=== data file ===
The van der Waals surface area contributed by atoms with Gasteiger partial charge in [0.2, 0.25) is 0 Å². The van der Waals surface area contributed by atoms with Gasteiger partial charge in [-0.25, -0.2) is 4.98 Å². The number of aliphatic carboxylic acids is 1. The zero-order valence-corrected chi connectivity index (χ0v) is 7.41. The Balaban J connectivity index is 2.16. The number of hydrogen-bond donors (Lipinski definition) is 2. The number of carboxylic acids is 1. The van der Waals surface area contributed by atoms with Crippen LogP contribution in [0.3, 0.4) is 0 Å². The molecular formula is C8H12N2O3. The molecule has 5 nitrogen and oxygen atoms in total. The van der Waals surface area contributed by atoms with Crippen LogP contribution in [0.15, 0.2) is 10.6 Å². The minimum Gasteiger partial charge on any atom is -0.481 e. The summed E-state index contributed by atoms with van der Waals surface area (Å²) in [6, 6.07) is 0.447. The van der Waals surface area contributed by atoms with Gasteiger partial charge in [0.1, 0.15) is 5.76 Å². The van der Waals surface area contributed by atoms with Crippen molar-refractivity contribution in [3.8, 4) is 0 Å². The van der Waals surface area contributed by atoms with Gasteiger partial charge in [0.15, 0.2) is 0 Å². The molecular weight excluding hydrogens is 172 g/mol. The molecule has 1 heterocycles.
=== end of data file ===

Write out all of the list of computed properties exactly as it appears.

The van der Waals surface area contributed by atoms with Gasteiger partial charge in [0.2, 0.25) is 0 Å². The van der Waals surface area contributed by atoms with Gasteiger partial charge in [-0.25, -0.2) is 4.98 Å². The number of aliphatic carboxylic acids is 1. The zero-order valence-corrected chi connectivity index (χ0v) is 7.41. The Balaban J connectivity index is 2.16. The number of hydrogen-bond donors (Lipinski definition) is 2. The number of carboxylic acids is 1. The van der Waals surface area contributed by atoms with Crippen LogP contribution in [0.3, 0.4) is 0 Å². The molecular formula is C8H12N2O3. The molecule has 5 nitrogen and oxygen atoms in total. The van der Waals surface area contributed by atoms with Crippen LogP contribution in [0.15, 0.2) is 10.6 Å². The minimum Gasteiger partial charge on any atom is -0.481 e. The summed E-state index contributed by atoms with van der Waals surface area (Å²) in [6, 6.07) is 0.447. The van der Waals surface area contributed by atoms with Gasteiger partial charge in [0.1, 0.15) is 5.76 Å². The van der Waals surface area contributed by atoms with Crippen molar-refractivity contribution in [3.8, 4) is 0 Å². The van der Waals surface area contributed by atoms with Gasteiger partial charge in [0.15, 0.2) is 0 Å². The molecular weight excluding hydrogens is 172 g/mol. The molecule has 1 heterocycles.